<project xmlns="http://maven.apache.org/POM/4.0.0" xmlns:xsi="http://www.w3.org/2001/XMLSchema-instance"
  xsi:schemaLocation="http://maven.apache.org/POM/4.0.0 http://maven.apache.org/maven-v4_0_0.xsd">
  <modelVersion>4.0.0</modelVersion>
  <groupId>com.itcuties.examples.webapps</groupId>
  <artifactId>jsf2-spring3-registration-webapp</artifactId>
  <packaging>war</packaging>
  <version>0.0.1-SNAPSHOT</version>
  <name>Sample Registration WebApp with JSF 2 and Spring 3</name>
  <url>http://www.itcuties.com</url>
  <dependencies>
    <!-- JSF 2 API -->
	<dependency>
		<groupId>com.sun.faces</groupId>
		<artifactId>jsf-api</artifactId>
		<version>2.2.0-m07</version>
		<scope>provided</scope>
	</dependency>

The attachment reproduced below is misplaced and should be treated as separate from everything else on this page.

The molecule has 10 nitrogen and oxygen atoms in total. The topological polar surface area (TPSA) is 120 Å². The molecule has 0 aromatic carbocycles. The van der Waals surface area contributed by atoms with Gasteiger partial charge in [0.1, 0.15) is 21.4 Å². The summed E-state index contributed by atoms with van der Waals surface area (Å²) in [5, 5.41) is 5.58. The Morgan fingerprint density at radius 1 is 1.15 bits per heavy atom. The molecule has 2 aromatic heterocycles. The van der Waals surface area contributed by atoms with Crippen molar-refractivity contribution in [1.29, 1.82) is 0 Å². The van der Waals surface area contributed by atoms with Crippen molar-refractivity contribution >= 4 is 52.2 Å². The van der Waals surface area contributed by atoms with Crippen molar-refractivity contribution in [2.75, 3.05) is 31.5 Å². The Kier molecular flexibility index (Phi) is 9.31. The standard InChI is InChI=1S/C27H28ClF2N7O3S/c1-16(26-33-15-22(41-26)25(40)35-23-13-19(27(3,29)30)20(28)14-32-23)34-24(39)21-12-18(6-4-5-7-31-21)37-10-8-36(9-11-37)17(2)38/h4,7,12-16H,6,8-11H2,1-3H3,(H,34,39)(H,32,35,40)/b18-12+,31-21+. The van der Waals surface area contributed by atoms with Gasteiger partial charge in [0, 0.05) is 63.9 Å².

<!-- JSF 2 Implementation -->
	<dependency>
		<groupId>com.sun.faces</groupId>
		<artifactId>jsf-impl</artifactId>
		<version>2.2.0-m07</version>
		<scope>provided</scope>
	</dependency>
	<!-- Spring core -->
	<dependency>
		<groupId>org.springframework</groupId>
		<artifactId>spring-core</artifactId>
		<version>3.2.0.RELEASE</version>
	</dependency>
 	<!-- Spring web -->
	<dependency>
		<groupId>org.springframework</groupId>
		<artifactId>spring-web</artifactId>
		<version>3.2.0.RELEASE</version>
	</dependency>
  </dependencies>
  <build>
    <finalName>registration</finalName>
  </build>
</project>

web.xml

You need to configure JSF2 in your web.xml file. JSF2 is implemented as a Servlet which processes URL in your application, in our case we map every URL that ends with *.xhtml to the Faces Servlet.
Spring 3 support in the application is enabled by adding org.springframework.web.context.ContextLoaderListener and org.springframework.web.context.request.RequestContextListener in the listener section.

<!DOCTYPE web-app PUBLIC
 "-//Sun Microsystems, Inc.//DTD Web Application 2.3//EN"
 "http://java.sun.com/dtd/web-app_2_3.dtd" >

<web-app>
	<display-name>JSF 2 + Spring 3 Integration example</display-name>
	<!-- The welcome page -->
	<welcome-file-list>